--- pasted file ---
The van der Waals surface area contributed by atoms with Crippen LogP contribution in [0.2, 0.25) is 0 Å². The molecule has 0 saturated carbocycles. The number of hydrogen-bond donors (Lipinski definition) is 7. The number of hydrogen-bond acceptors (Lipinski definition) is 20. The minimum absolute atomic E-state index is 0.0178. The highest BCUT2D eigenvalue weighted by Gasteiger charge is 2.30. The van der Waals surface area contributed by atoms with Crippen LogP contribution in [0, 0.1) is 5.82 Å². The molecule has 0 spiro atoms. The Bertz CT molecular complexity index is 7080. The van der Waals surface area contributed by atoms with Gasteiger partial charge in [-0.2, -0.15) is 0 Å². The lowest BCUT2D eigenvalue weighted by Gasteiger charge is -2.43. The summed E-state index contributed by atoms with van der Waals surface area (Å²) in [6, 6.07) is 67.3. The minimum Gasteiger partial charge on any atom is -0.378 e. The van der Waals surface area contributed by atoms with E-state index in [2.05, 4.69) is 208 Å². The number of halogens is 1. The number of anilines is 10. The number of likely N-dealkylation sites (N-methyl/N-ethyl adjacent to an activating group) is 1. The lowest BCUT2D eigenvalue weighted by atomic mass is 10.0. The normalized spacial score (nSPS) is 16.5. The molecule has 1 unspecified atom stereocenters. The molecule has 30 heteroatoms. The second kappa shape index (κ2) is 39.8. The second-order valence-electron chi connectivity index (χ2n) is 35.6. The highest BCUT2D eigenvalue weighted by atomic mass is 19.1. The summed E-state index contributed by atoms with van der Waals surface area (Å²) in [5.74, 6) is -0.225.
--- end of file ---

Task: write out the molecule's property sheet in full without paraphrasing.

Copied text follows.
The van der Waals surface area contributed by atoms with Crippen LogP contribution in [0.2, 0.25) is 0 Å². The molecule has 0 saturated carbocycles. The number of hydrogen-bond donors (Lipinski definition) is 7. The number of hydrogen-bond acceptors (Lipinski definition) is 20. The minimum absolute atomic E-state index is 0.0178. The highest BCUT2D eigenvalue weighted by Gasteiger charge is 2.30. The van der Waals surface area contributed by atoms with Crippen LogP contribution in [0, 0.1) is 5.82 Å². The molecule has 0 spiro atoms. The Bertz CT molecular complexity index is 7080. The van der Waals surface area contributed by atoms with Gasteiger partial charge in [-0.2, -0.15) is 0 Å². The lowest BCUT2D eigenvalue weighted by Gasteiger charge is -2.43. The summed E-state index contributed by atoms with van der Waals surface area (Å²) in [6, 6.07) is 67.3. The minimum Gasteiger partial charge on any atom is -0.378 e. The van der Waals surface area contributed by atoms with E-state index in [2.05, 4.69) is 208 Å². The number of halogens is 1. The number of anilines is 10. The number of likely N-dealkylation sites (N-methyl/N-ethyl adjacent to an activating group) is 1. The lowest BCUT2D eigenvalue weighted by atomic mass is 10.0. The normalized spacial score (nSPS) is 16.5. The molecule has 1 unspecified atom stereocenters. The molecule has 30 heteroatoms. The second kappa shape index (κ2) is 39.8. The second-order valence-electron chi connectivity index (χ2n) is 35.6. The highest BCUT2D eigenvalue weighted by atomic mass is 19.1. The summed E-state index contributed by atoms with van der Waals surface area (Å²) in [5.74, 6) is -0.225.